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The war on drugs was declared in 1971 by president Richard Nixon in a press conference that went on to outline a plan to fight the trade of controlled substances across the world. Drugs were declared national enemy number 1.

Since then over 1 trillion dollars have been spent on fighting this battle and by all metrics, it has been money poorly spent.

It’s probably no surprise to anybody that drug-related deaths and crimes have done nothing but rise over the 50 years since Nixon made this declaration.

With the benefit of hindsight, it was pretty easy to see why… you can’t fight the forces of supply and demand in unregulated markets with m16’s and government agents.

Trying to do so would be like trying to fight a hurricane by dropping bombs on it. Not particularly effective and if anything it’s just going to cause even more collateral damage.

But perhaps this is all starting to change, just last week during the election, the people of Oregon also voted on something else that will potentially have even more influence than who the next president is.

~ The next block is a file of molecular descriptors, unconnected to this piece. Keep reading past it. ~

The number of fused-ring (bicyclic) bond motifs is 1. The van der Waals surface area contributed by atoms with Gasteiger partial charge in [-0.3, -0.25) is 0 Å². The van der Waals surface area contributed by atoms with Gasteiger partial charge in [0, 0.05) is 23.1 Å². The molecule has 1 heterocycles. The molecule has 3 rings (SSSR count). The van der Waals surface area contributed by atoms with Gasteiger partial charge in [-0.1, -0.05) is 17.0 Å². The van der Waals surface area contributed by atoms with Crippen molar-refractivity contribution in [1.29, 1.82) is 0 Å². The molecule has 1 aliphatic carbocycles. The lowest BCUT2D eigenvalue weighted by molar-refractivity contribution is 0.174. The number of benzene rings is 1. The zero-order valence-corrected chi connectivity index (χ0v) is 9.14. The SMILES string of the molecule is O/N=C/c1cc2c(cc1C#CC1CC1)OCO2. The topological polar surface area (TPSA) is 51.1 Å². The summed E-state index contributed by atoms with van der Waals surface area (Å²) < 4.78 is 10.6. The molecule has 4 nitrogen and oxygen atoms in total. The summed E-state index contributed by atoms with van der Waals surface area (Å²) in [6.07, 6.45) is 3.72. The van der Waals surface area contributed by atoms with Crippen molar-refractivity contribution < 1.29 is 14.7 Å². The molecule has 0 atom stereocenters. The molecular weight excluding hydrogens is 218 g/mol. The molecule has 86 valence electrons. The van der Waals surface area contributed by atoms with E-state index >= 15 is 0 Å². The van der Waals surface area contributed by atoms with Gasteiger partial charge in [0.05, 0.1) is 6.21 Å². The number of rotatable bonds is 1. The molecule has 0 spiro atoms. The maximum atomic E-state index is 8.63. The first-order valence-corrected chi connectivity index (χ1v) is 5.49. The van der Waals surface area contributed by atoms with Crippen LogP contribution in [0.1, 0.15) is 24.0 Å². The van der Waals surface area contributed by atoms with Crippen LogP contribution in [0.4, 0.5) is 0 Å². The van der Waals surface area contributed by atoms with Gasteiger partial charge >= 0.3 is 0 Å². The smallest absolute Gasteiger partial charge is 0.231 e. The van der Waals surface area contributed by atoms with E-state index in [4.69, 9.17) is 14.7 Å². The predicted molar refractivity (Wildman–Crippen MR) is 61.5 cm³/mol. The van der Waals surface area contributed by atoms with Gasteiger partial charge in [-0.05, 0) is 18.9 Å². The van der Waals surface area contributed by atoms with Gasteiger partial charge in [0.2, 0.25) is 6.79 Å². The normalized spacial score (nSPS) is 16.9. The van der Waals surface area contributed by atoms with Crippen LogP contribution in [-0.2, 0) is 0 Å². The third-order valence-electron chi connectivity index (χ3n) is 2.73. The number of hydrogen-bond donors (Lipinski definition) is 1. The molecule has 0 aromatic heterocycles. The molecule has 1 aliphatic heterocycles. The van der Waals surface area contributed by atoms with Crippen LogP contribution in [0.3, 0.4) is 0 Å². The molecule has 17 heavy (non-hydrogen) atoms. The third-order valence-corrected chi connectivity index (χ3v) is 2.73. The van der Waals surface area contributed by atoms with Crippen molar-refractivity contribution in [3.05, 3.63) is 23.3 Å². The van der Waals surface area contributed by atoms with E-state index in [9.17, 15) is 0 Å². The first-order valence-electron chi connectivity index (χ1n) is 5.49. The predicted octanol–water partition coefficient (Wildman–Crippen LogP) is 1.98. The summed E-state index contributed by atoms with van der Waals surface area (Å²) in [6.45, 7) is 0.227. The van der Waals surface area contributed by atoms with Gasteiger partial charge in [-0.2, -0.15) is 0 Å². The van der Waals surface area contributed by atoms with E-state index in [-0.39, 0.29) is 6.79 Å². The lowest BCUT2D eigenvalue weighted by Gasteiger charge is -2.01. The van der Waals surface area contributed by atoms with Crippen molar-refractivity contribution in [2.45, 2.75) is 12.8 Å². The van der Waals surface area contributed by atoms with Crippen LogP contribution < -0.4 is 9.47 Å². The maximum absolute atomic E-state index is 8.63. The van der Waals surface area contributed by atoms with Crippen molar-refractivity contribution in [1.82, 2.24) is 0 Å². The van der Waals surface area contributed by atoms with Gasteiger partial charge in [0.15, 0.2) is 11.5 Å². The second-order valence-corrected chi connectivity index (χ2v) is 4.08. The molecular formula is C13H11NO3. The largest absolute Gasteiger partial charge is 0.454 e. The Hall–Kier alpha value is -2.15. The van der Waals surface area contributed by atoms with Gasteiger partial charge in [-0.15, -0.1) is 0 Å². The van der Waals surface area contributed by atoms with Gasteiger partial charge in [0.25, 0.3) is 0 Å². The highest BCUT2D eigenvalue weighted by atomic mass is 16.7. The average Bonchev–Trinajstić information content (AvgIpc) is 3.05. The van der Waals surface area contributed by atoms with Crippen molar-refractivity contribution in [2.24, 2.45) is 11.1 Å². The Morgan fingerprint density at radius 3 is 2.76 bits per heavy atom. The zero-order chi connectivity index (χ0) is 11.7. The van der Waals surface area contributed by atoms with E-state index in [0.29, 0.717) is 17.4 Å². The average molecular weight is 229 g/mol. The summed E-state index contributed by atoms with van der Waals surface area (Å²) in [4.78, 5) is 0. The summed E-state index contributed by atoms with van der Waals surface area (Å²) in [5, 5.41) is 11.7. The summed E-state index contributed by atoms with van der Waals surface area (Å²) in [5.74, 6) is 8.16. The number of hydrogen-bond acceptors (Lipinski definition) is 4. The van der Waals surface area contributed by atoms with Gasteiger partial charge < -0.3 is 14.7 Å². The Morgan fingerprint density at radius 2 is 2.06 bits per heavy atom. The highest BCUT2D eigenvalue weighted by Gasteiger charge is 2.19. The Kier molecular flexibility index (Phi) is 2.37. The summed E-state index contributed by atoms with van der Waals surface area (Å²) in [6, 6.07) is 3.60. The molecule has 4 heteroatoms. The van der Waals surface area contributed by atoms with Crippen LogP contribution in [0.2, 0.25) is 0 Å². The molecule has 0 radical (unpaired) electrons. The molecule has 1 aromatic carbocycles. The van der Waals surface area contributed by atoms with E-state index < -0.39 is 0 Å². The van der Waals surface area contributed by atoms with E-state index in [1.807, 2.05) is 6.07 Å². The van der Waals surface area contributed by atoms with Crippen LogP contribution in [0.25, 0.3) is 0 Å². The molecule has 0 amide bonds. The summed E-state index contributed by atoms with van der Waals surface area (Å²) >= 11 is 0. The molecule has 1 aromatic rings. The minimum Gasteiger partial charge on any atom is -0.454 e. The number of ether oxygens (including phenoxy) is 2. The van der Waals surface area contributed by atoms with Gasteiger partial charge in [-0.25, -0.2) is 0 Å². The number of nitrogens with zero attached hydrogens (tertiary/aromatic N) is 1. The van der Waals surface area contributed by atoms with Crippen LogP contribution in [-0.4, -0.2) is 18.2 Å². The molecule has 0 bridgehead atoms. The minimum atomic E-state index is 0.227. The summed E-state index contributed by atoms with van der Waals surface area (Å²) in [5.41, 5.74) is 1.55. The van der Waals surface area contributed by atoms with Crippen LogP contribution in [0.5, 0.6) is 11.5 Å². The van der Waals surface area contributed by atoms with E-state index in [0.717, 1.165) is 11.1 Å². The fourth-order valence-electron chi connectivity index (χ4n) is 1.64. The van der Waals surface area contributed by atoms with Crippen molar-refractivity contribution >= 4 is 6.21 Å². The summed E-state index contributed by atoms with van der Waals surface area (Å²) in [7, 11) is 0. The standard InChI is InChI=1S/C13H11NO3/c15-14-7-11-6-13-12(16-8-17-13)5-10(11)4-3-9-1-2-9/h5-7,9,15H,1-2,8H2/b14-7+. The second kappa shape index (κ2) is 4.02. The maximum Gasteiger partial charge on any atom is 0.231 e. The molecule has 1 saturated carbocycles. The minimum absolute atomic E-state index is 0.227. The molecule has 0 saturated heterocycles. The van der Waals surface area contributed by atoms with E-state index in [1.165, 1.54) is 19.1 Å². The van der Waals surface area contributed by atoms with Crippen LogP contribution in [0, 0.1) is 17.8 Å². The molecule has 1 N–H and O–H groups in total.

The people of the state voted to decriminalize drugs, all drugs, even the hard stuff.

This might look like waving the white flag in defeat and finally admitting that drugs have won the war on drugs. But it might also be what we should have been doing all along, fighting the war on drugs with economics.

To understand what economists mean by this we will need to look at a few key areas.

Why couldn’t the war on drugs disrupt this market?

What is driving the growth in this market?

And could legalization provide a better solution to dealing with this issue?

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